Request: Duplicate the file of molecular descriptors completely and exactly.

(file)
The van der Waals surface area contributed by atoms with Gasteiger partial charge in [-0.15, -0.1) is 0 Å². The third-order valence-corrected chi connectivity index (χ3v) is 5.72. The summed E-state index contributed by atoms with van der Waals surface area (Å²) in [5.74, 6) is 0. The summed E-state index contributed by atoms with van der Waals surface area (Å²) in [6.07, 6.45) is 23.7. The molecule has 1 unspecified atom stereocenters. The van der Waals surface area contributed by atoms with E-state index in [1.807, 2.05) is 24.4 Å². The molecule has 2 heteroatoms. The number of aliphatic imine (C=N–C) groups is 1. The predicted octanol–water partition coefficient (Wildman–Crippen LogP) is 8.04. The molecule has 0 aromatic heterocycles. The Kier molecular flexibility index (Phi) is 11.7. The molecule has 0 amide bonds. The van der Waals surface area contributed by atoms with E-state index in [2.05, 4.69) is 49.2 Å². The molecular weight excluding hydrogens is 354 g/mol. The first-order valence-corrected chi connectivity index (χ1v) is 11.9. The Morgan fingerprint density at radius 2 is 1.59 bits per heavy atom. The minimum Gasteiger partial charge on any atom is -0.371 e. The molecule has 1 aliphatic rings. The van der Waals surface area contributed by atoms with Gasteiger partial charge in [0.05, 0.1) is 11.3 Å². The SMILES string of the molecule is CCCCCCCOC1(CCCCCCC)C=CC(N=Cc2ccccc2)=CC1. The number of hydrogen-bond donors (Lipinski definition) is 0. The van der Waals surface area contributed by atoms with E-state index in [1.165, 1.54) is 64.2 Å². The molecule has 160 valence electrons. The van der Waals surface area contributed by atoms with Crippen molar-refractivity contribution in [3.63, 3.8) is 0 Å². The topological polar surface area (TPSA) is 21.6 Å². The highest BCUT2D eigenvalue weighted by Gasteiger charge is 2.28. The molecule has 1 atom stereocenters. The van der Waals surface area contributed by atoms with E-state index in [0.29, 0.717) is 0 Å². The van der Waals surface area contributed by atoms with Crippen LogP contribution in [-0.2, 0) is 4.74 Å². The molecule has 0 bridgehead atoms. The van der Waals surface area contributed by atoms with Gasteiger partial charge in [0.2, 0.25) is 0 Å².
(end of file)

The van der Waals surface area contributed by atoms with Gasteiger partial charge in [-0.15, -0.1) is 0 Å². The third-order valence-corrected chi connectivity index (χ3v) is 5.72. The summed E-state index contributed by atoms with van der Waals surface area (Å²) in [5.74, 6) is 0. The summed E-state index contributed by atoms with van der Waals surface area (Å²) in [6.07, 6.45) is 23.7. The molecule has 1 unspecified atom stereocenters. The van der Waals surface area contributed by atoms with E-state index in [1.807, 2.05) is 24.4 Å². The molecule has 2 heteroatoms. The number of aliphatic imine (C=N–C) groups is 1. The predicted octanol–water partition coefficient (Wildman–Crippen LogP) is 8.04. The molecule has 0 aromatic heterocycles. The Kier molecular flexibility index (Phi) is 11.7. The molecule has 0 amide bonds. The van der Waals surface area contributed by atoms with E-state index in [2.05, 4.69) is 49.2 Å². The molecular weight excluding hydrogens is 354 g/mol. The first-order valence-corrected chi connectivity index (χ1v) is 11.9. The Morgan fingerprint density at radius 2 is 1.59 bits per heavy atom. The minimum Gasteiger partial charge on any atom is -0.371 e. The molecule has 1 aliphatic rings. The van der Waals surface area contributed by atoms with Gasteiger partial charge in [0.05, 0.1) is 11.3 Å². The SMILES string of the molecule is CCCCCCCOC1(CCCCCCC)C=CC(N=Cc2ccccc2)=CC1. The number of hydrogen-bond donors (Lipinski definition) is 0. The van der Waals surface area contributed by atoms with E-state index in [1.165, 1.54) is 64.2 Å². The molecule has 160 valence electrons. The van der Waals surface area contributed by atoms with Crippen molar-refractivity contribution in [3.63, 3.8) is 0 Å². The topological polar surface area (TPSA) is 21.6 Å². The highest BCUT2D eigenvalue weighted by Gasteiger charge is 2.28. The molecule has 1 atom stereocenters. The van der Waals surface area contributed by atoms with E-state index in [0.29, 0.717) is 0 Å². The van der Waals surface area contributed by atoms with Crippen LogP contribution in [-0.2, 0) is 4.74 Å². The molecule has 0 bridgehead atoms. The van der Waals surface area contributed by atoms with Gasteiger partial charge in [0.2, 0.25) is 0 Å².